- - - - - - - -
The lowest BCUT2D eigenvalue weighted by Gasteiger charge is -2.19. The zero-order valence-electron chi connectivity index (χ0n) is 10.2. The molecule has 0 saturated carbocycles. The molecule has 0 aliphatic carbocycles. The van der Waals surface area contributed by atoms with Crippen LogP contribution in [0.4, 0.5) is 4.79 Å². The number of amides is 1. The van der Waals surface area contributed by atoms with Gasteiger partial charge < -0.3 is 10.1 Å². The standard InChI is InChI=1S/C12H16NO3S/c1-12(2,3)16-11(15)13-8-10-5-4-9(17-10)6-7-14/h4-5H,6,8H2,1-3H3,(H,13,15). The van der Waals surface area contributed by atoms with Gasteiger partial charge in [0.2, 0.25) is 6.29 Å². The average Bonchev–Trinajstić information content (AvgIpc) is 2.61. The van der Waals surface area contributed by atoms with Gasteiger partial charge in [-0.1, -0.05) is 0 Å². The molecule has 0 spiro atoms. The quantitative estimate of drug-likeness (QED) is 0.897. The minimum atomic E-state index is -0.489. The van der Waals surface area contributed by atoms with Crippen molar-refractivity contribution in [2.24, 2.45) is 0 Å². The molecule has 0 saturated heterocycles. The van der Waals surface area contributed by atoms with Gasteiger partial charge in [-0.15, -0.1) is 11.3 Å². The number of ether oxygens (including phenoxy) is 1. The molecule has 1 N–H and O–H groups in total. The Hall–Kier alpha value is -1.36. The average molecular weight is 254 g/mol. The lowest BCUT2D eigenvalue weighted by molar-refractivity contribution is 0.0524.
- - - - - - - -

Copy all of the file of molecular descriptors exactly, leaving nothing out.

The lowest BCUT2D eigenvalue weighted by Gasteiger charge is -2.19. The zero-order valence-electron chi connectivity index (χ0n) is 10.2. The molecule has 0 saturated carbocycles. The molecule has 0 aliphatic carbocycles. The van der Waals surface area contributed by atoms with Crippen LogP contribution in [0.4, 0.5) is 4.79 Å². The number of amides is 1. The van der Waals surface area contributed by atoms with Gasteiger partial charge < -0.3 is 10.1 Å². The standard InChI is InChI=1S/C12H16NO3S/c1-12(2,3)16-11(15)13-8-10-5-4-9(17-10)6-7-14/h4-5H,6,8H2,1-3H3,(H,13,15). The van der Waals surface area contributed by atoms with Gasteiger partial charge in [0.2, 0.25) is 6.29 Å². The average Bonchev–Trinajstić information content (AvgIpc) is 2.61. The van der Waals surface area contributed by atoms with Gasteiger partial charge in [-0.1, -0.05) is 0 Å². The molecule has 0 spiro atoms. The quantitative estimate of drug-likeness (QED) is 0.897. The minimum atomic E-state index is -0.489. The van der Waals surface area contributed by atoms with Crippen molar-refractivity contribution in [2.24, 2.45) is 0 Å². The molecule has 0 saturated heterocycles. The van der Waals surface area contributed by atoms with Gasteiger partial charge in [-0.15, -0.1) is 11.3 Å². The number of ether oxygens (including phenoxy) is 1. The molecule has 1 N–H and O–H groups in total. The Hall–Kier alpha value is -1.36. The average molecular weight is 254 g/mol. The lowest BCUT2D eigenvalue weighted by molar-refractivity contribution is 0.0524.